'India has not broken N-rules'

Sweden's Deputy Prime Minister Maud Olofsson admits this in an exclusive interview with Nilova R Chaudhury.
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Updated on Jan 31, 2007 03:37 AM IST
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None | By Nilova Roy Chaudhury, New Delhi

Sweden is one of the few countries in the Nuclear Suppliers Group (NSG) that is wary of accepting an India-specific waiver to allow India access to nuclear fuel and technology for its civilian power sector. Sweden is also among the few countries that has not supported India's claim for a permanent seat at the United Nations Security Council.

Despite that, Sweden's Deputy Prime Minister Maud Olofsson, who is the first member of the current Swedish government to travel to Asia, chose India as her first destination. Why? In an exclusive interview with the Hindustan Times, she talked about the importance her government attaches to India, trade ties between the two countries and the Mahatma's relevance in today's world.

You have come for the Satyagraha conference. What is Mahatma Gandhi's most important message?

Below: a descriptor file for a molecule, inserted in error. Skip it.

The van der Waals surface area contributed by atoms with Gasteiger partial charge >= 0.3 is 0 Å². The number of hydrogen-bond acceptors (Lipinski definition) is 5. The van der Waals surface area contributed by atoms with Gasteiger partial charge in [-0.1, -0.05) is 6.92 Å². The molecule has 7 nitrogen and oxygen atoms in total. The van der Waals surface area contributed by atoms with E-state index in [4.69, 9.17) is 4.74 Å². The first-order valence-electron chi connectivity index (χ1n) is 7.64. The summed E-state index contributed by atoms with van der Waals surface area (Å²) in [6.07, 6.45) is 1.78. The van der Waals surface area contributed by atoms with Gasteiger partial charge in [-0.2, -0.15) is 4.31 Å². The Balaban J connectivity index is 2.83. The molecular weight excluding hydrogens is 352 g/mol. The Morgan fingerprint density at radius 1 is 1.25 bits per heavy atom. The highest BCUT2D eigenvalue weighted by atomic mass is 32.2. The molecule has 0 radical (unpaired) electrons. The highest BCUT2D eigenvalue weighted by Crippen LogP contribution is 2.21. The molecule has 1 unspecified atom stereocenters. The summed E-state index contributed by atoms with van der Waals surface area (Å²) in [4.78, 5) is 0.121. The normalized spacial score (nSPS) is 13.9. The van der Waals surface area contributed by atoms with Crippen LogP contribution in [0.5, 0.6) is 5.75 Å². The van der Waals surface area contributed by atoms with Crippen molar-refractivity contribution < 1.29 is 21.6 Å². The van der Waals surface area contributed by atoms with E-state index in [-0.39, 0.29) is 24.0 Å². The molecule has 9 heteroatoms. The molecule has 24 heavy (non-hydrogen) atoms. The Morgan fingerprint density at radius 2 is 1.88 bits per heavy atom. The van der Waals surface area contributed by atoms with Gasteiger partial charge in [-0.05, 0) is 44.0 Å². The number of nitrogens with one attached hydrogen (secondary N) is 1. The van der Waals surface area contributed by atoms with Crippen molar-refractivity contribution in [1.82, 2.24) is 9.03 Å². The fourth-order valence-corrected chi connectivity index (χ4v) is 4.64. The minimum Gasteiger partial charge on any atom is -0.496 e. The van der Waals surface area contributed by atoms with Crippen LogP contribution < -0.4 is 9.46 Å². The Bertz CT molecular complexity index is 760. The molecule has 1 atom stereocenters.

The most important message is peace. Gandhi's message gives a hope to the future that dialogue, not war, is a solution. His 'bottom up' solution, based on respect for each individual human being, is important. In the rapidly globalising world, there is a tendency to impose solutions 'top down'.

Sweden is seen as one of the few that is against India's quest for nuclear energy. Why?

We do understand why India has to discuss the energy issue. But there are regulations common to all. Within our government, we are discussing whether we should let the Nuclear Non-Proliferation Treaty work globally, or make an exception for India. Sweden does not think India has broken rules. But a lot of countries, like Sweden, are promoting multilateral solutions.

Are you in favour of India's entry as a permanent member of the UNSC?

Sweden has not said anything specific about that. Sweden wants to see a stronger, expanded UN Security Council, with greater representation from Asia, Africa and Latin America. It is important that there is greater world representation, not necessarily just one or two new members. But the UN must also become more efficient…more active in helping solve genuine problems like hunger and war.

You said this was your first New Year in Sweden without snowfall. Is climate change one of the topics you will discuss here?

Certainly. I am very worried about what is happening. But I see that there is increasing awareness. For our Indian partners, we have shown that we can raise GDP levels while reducing energy consumption.

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